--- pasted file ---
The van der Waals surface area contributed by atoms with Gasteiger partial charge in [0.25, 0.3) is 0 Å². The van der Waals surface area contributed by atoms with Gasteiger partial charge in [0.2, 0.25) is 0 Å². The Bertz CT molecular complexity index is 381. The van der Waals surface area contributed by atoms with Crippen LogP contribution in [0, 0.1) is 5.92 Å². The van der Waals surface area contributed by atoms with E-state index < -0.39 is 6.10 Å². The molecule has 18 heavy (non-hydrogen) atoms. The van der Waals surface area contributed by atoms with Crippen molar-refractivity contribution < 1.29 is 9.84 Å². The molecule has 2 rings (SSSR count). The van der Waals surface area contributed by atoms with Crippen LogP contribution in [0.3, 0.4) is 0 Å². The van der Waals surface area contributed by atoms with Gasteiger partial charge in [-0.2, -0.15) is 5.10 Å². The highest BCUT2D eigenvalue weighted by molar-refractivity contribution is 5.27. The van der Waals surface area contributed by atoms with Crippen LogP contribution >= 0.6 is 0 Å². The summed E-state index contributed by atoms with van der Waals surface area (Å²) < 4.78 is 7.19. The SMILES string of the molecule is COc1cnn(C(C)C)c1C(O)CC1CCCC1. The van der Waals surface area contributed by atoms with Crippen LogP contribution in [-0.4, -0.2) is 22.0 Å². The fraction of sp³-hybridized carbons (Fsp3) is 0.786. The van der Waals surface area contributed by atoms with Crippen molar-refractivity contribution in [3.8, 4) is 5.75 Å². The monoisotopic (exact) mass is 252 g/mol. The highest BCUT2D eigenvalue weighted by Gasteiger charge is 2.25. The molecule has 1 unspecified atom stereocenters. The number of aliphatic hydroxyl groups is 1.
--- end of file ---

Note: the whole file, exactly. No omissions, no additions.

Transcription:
The van der Waals surface area contributed by atoms with Gasteiger partial charge in [0.25, 0.3) is 0 Å². The van der Waals surface area contributed by atoms with Gasteiger partial charge in [0.2, 0.25) is 0 Å². The Bertz CT molecular complexity index is 381. The van der Waals surface area contributed by atoms with Crippen LogP contribution in [0, 0.1) is 5.92 Å². The van der Waals surface area contributed by atoms with E-state index < -0.39 is 6.10 Å². The molecule has 18 heavy (non-hydrogen) atoms. The van der Waals surface area contributed by atoms with Crippen molar-refractivity contribution < 1.29 is 9.84 Å². The molecule has 2 rings (SSSR count). The van der Waals surface area contributed by atoms with Crippen LogP contribution in [0.3, 0.4) is 0 Å². The van der Waals surface area contributed by atoms with Gasteiger partial charge in [-0.2, -0.15) is 5.10 Å². The highest BCUT2D eigenvalue weighted by molar-refractivity contribution is 5.27. The van der Waals surface area contributed by atoms with Crippen LogP contribution >= 0.6 is 0 Å². The summed E-state index contributed by atoms with van der Waals surface area (Å²) < 4.78 is 7.19. The SMILES string of the molecule is COc1cnn(C(C)C)c1C(O)CC1CCCC1. The van der Waals surface area contributed by atoms with Crippen LogP contribution in [-0.4, -0.2) is 22.0 Å². The fraction of sp³-hybridized carbons (Fsp3) is 0.786. The van der Waals surface area contributed by atoms with Crippen molar-refractivity contribution in [3.8, 4) is 5.75 Å². The monoisotopic (exact) mass is 252 g/mol. The highest BCUT2D eigenvalue weighted by Gasteiger charge is 2.25. The molecule has 1 unspecified atom stereocenters. The number of aliphatic hydroxyl groups is 1.